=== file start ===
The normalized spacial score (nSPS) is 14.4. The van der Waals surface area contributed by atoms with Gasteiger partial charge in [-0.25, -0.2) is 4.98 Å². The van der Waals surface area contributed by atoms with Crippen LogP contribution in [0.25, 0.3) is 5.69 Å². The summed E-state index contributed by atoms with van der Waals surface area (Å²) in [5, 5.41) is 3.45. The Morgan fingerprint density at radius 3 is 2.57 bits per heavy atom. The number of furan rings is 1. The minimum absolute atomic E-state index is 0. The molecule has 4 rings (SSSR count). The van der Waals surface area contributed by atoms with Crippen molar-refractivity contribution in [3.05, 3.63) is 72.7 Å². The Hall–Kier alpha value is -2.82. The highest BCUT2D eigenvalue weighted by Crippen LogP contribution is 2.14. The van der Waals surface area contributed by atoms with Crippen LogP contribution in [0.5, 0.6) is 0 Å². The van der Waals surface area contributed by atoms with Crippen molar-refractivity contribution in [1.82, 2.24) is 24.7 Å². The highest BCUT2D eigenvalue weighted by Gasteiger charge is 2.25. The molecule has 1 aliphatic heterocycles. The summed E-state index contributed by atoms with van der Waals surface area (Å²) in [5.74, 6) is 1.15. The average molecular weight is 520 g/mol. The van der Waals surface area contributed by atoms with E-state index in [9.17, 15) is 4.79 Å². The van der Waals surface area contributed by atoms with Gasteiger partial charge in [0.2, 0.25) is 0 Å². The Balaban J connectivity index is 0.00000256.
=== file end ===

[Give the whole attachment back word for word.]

The normalized spacial score (nSPS) is 14.4. The van der Waals surface area contributed by atoms with Gasteiger partial charge in [-0.25, -0.2) is 4.98 Å². The van der Waals surface area contributed by atoms with Crippen LogP contribution in [0.25, 0.3) is 5.69 Å². The summed E-state index contributed by atoms with van der Waals surface area (Å²) in [5, 5.41) is 3.45. The Morgan fingerprint density at radius 3 is 2.57 bits per heavy atom. The number of furan rings is 1. The minimum absolute atomic E-state index is 0. The molecule has 4 rings (SSSR count). The van der Waals surface area contributed by atoms with Crippen molar-refractivity contribution in [3.05, 3.63) is 72.7 Å². The Hall–Kier alpha value is -2.82. The highest BCUT2D eigenvalue weighted by Crippen LogP contribution is 2.14. The van der Waals surface area contributed by atoms with Crippen LogP contribution in [0.5, 0.6) is 0 Å². The van der Waals surface area contributed by atoms with Crippen molar-refractivity contribution in [1.82, 2.24) is 24.7 Å². The highest BCUT2D eigenvalue weighted by Gasteiger charge is 2.25. The molecule has 1 aliphatic heterocycles. The summed E-state index contributed by atoms with van der Waals surface area (Å²) in [5.74, 6) is 1.15. The average molecular weight is 520 g/mol. The van der Waals surface area contributed by atoms with E-state index in [9.17, 15) is 4.79 Å². The van der Waals surface area contributed by atoms with Gasteiger partial charge in [0.2, 0.25) is 0 Å². The Balaban J connectivity index is 0.00000256.